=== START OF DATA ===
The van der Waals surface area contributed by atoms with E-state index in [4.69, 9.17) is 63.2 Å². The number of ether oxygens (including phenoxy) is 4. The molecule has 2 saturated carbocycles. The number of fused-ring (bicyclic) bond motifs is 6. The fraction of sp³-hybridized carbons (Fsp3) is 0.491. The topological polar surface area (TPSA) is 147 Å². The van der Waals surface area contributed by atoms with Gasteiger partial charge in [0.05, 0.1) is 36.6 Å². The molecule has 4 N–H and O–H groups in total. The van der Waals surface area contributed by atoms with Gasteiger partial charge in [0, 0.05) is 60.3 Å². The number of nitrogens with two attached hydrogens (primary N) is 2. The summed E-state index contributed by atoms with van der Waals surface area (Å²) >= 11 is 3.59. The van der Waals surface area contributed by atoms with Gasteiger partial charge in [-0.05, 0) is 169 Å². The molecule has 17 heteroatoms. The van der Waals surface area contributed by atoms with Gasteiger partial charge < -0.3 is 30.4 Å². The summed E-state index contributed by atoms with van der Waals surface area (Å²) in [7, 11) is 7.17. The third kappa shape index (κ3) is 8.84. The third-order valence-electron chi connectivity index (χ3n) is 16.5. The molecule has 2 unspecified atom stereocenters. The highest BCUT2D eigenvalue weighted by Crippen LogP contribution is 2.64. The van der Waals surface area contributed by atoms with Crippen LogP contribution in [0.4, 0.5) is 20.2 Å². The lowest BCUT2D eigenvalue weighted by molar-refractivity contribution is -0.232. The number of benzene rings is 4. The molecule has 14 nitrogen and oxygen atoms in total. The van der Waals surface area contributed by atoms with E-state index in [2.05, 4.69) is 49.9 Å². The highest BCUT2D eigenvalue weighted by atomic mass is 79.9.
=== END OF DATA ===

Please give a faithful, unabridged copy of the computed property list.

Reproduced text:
The van der Waals surface area contributed by atoms with E-state index in [4.69, 9.17) is 63.2 Å². The number of ether oxygens (including phenoxy) is 4. The molecule has 2 saturated carbocycles. The number of fused-ring (bicyclic) bond motifs is 6. The fraction of sp³-hybridized carbons (Fsp3) is 0.491. The topological polar surface area (TPSA) is 147 Å². The van der Waals surface area contributed by atoms with Gasteiger partial charge in [0.05, 0.1) is 36.6 Å². The molecule has 4 N–H and O–H groups in total. The van der Waals surface area contributed by atoms with Gasteiger partial charge in [0, 0.05) is 60.3 Å². The number of nitrogens with two attached hydrogens (primary N) is 2. The summed E-state index contributed by atoms with van der Waals surface area (Å²) >= 11 is 3.59. The van der Waals surface area contributed by atoms with Gasteiger partial charge in [-0.05, 0) is 169 Å². The molecule has 17 heteroatoms. The van der Waals surface area contributed by atoms with Gasteiger partial charge < -0.3 is 30.4 Å². The summed E-state index contributed by atoms with van der Waals surface area (Å²) in [7, 11) is 7.17. The third kappa shape index (κ3) is 8.84. The third-order valence-electron chi connectivity index (χ3n) is 16.5. The molecule has 2 unspecified atom stereocenters. The highest BCUT2D eigenvalue weighted by Crippen LogP contribution is 2.64. The van der Waals surface area contributed by atoms with Crippen LogP contribution in [0.4, 0.5) is 20.2 Å². The lowest BCUT2D eigenvalue weighted by molar-refractivity contribution is -0.232. The number of benzene rings is 4. The molecule has 14 nitrogen and oxygen atoms in total. The van der Waals surface area contributed by atoms with E-state index in [2.05, 4.69) is 49.9 Å². The highest BCUT2D eigenvalue weighted by atomic mass is 79.9.